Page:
One of the sad facts about the American criminal justice system is that despite substantial constitutional protections, innocent people are convicted of serious crimes and sentenced to long jail terms (and, most distressingly, the “ultimate sanction” — the death penalty). The Innocence Project http://www.innocenceproject.org/ has been pushing back on this front for two decades, and the story of one of those wrongful convictions is manifest in the amazing journey of our own Betty Anne Waters (RWU Law ’98), who went to college and law school (at RWU) with the single goal of righting a wrong done to her brother Kenny. Her amazing story was the basis of the major motion picture from 2012, “Conviction.” http://www.nytimes.com/2010/10/13/movies/13waitress.html?pagewanted=all&_r=0;
On a beautiful day last week, RWU Law dedicated a bench near the main entrance of the law building in honor of Kenny Waters, who was exonerated after 18 years in prison. Betty Anne chose for the inscription a spot-on quote from Dr. Martin Luther King’s “Letter from the Birmingham Jail,”: “Injustice anywhere is a threat to justice everywhere.”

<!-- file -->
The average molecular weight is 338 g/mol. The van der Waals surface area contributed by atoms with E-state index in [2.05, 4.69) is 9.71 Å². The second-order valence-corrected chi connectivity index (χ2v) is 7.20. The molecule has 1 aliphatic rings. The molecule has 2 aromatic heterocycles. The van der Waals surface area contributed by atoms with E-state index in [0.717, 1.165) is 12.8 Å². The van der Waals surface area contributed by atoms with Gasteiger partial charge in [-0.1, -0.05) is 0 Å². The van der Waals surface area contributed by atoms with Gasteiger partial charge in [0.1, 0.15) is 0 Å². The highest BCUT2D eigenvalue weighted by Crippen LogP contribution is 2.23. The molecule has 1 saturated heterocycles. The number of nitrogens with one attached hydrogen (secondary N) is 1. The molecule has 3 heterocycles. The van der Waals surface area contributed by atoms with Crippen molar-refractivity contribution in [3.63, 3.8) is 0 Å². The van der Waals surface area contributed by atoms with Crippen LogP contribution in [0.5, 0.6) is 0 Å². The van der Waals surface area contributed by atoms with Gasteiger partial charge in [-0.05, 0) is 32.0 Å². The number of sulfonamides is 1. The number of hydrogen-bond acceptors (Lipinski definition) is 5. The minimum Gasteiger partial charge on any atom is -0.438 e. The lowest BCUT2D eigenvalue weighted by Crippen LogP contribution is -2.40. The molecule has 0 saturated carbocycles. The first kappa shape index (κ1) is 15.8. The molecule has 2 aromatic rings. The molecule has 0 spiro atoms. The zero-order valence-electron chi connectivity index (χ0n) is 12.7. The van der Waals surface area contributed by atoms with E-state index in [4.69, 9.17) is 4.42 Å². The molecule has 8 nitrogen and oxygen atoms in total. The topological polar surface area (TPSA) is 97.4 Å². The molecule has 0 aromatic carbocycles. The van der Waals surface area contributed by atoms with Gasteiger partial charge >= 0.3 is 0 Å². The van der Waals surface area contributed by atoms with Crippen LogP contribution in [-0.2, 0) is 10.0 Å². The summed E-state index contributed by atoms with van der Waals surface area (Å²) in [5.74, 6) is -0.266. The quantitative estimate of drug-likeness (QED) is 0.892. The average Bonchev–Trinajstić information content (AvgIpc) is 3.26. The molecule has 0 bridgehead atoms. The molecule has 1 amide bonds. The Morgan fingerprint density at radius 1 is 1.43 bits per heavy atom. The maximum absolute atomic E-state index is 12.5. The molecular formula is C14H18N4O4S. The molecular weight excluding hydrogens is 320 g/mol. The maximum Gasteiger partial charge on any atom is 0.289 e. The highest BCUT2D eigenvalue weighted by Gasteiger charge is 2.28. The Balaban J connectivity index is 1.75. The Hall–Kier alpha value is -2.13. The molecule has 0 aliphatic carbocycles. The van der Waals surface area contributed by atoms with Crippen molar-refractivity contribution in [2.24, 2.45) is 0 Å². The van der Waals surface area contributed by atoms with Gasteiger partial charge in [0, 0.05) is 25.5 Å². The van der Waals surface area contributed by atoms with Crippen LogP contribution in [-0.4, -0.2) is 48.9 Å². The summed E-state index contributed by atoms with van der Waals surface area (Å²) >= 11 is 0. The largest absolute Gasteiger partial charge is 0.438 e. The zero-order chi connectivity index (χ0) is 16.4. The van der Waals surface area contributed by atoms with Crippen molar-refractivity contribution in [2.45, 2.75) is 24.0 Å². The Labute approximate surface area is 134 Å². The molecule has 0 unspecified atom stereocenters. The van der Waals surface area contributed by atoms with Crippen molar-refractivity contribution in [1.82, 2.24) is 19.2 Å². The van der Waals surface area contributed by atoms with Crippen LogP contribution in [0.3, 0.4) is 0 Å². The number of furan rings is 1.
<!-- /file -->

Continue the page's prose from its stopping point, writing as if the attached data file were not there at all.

In a very moving ceremony, the bench was unveiled by Betty Anne’s sons, and looking on were more family, some of the RWU Law faculty instrumental in Betty Anne’s academic success, representatives of Innocence Projects in NY and Boston, and students who were inspired by what Betty Anne's accomplishments (including an alum who volunteers with the IP in Philadelphia). As Betty Anne observed, the bench will not only serve as a monument to her late brother but also an inspiration to future generations of RWU Law students, who can, as she did, use their legal education to make the world a better place.
Below are some pics from this wonderful event.